The minuscule inner seed, also known as the embryo, is a rich source of vitamin E, vitamin B, minerals, and healthy fats. This seed has the potential to develop into a new plant.

The Bran 

The outer layer of the kernel, known as the bran, shields the kernel from damage caused by sunshine, insects, moisture, and disease. 

This portion can be consumed and provides the body with essential antioxidants, B vitamins, iron, copper, zinc, and magnesium as well as phytonutrients and fiber.

Anything that is manufactured from wheat, rice, oats, cornmeal, barley, or any cereal grain is considered to be a grain-based food (see also ‘What Are Cereal Grains?‘). Examples of grain-based foods include bread goods, crackers, cakes, bagels, tortillas, and grits. 

In general, carbohydrates are defined as grains and foods based on grains; however, grains and grain-based foods can also contain traces of fat and protein.

Whole Grains

Whole Grains

Whole grains are the original form of every grain. Whole grain foods are products that have been produced from grains that have been processed in such a way that the grain kernels have not been broken up into smaller pieces.

Whole-wheat products that are made with 100% whole-wheat flour instead of refined flour, bulgur, whole cornmeal, oatmeal, and brown rice are all examples of popular whole-grain foods.

A lower risk of disease and mortality are some of the many health benefits that are connected with eating whole grains. 

Health Benefits 

Studies have indicated that increasing the levels of whole grains in your diet is associated not just with a reduction in overall body weight but also with a reduction in the low-grade inflammation that occurs throughout the body.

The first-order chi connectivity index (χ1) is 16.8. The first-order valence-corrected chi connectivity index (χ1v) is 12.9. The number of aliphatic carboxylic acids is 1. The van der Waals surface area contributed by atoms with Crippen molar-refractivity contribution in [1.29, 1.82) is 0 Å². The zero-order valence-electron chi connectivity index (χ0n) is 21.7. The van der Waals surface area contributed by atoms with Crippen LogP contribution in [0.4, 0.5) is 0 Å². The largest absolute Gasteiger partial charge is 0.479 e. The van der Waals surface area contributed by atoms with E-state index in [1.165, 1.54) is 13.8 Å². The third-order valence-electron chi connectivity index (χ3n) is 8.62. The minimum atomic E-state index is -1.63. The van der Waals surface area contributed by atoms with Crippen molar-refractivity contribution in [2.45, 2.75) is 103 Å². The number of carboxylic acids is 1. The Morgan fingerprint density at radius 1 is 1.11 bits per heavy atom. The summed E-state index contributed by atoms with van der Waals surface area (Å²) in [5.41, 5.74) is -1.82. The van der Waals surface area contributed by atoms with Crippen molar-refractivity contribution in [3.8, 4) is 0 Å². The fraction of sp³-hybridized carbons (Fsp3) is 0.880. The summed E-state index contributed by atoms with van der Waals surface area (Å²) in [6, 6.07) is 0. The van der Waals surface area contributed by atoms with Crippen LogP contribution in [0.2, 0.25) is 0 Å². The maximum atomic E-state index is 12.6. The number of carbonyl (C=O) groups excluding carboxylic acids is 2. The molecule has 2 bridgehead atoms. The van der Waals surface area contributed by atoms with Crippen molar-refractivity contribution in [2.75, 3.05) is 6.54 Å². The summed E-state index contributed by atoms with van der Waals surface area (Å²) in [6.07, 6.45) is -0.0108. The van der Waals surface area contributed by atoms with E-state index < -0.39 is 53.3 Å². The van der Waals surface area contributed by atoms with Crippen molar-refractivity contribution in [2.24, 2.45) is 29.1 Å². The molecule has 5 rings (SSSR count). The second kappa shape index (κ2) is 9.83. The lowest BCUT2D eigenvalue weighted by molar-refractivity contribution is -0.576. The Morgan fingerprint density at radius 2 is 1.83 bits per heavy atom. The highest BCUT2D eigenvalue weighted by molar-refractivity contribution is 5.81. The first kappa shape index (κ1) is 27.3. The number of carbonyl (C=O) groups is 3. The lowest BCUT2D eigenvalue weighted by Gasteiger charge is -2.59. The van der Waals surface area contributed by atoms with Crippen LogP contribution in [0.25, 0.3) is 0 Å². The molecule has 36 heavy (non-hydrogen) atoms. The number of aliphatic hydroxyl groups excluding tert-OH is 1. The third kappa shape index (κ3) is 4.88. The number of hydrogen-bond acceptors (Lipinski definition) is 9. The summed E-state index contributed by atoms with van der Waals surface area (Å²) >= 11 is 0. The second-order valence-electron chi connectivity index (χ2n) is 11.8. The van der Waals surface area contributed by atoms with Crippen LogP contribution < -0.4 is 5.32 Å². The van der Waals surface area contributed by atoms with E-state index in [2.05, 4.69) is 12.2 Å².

The bran, germ, and endosperm are all components of whole grains. The consumption of whole grains is associated with an increase in dietary fiber, iron, magnesium, and many different B vitamins.

Refined Grains

Grains are considered refined once they have been milled or otherwise processed to remove the heavy bran and germ components.

The end product is a dish that has a finer texture and, as a result, may have a greater visual appeal to more customers. Additionally, the shelf life of these meals is typically extended. 

Health Benefits

Compared to the health benefits of whole grains, refined grains just cannot keep up.

During the milling process of refined grains, the portion of the kernel that is responsible for providing dietary fiber, iron, and B vitamins, in addition to some minerals and phytonutrients, is removed.

Because of this, refined grains are far less healthy and good for you than whole grain products. 


If you want to improve your diet and overall health, a great place to start is to eat more whole-grain products.

In the United States, it’s recommended that the average adult eats up to 48g of whole grains daily. This can very easily be done if you eat a lot of grain products like cereal and bread.